Guest Blogger: Alyssa and the Satellite

For the last two years, I have given my readers a firsthand look at the personal side of living with SMA, and, today, I’m happy to introduce my first guest blogger to share their own insights on this disease. Each guest blogger will have the opportunity to express their feelings on SMA and how it has affected their lives in order to give readers a fresh, and different, perspective. Guest blogs will be posted on the last Sunday of every month for the duration of this year.

Now, without further ado, meet my older brother, Adam Silva. Having Adam guest blog was extremely important to me because I want the world to know of this special bond he and I share and how, living with SMA, I couldn’t have asked for a more compassionate and loving brother. Through all the crazy curveballs this disease has thrown my way, Adam has always been there to see me through the toughest of times and keep me smiling. He is my rock. Adam is my protector and quite possibly the only person who knows me better than I know myself. And, just like the song he has referenced in this post, I’ll always be safe knowing he’s my satellite.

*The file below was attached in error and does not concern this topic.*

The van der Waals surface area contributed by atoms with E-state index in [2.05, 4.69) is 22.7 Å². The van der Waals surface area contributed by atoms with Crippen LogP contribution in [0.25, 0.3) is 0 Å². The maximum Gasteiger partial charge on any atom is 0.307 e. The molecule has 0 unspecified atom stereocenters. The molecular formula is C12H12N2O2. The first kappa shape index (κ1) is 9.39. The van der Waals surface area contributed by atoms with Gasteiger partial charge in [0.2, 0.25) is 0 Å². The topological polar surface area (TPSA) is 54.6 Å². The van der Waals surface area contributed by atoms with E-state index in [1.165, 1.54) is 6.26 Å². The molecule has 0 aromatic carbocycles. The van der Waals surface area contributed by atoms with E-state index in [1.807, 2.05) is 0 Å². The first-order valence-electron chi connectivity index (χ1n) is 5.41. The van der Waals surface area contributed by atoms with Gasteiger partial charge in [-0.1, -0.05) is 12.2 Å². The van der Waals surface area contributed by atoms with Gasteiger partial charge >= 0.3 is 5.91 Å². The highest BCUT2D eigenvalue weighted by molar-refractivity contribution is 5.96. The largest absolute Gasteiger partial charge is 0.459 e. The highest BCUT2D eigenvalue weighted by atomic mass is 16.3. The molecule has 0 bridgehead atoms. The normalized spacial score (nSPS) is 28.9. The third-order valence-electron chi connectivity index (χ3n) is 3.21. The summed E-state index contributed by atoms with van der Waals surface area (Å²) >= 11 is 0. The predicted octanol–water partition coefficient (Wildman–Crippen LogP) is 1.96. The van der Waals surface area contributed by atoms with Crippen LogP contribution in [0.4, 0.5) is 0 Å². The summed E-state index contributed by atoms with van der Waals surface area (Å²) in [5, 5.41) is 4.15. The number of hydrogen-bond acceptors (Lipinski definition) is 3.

IMG_7704When Alyssa first asked me to make a guest appearance on her blog, I was a little apprehensive. She wanted me to write a post about being the sibling of a person with SMA, but how could I do that with just one blog post? I felt like there were innumerable subjects that I could write about. I could write about all the times that she was hospitalized as a child and how it taught me at such a young age how fragile life truly is and how much you need to cherish the moments you have with the people you love. I could write about all the times I saw her face adversity, and the hours she would spend writing the answers to a few math problems, needing to take a break every few minutes because her arm would get tired from all the writing, but never giving up. Going out in public and encountering people that didn’t understand her situation and as a result treated her like an infant or didn’t acknowledge her at all, but somehow always finding a way to politely show them that, in spite of her disability, she was just like everyone else. No matter what adversity has strayed across her path throughout her life, she has always been able to overcome it. Or maybe I could write about how much of an inspiration she is to all those people that are lucky enough to have her in their life. The way she faces each day with a smile on her face, never giving up and never letting anything bring her down, is nothing short of remarkable. I tossed these, and so many other, ideas around for days, fretting that I wouldn’t be able to decide on a subject for this post. Ultimately, the answer came to me in the most peculiar of ways.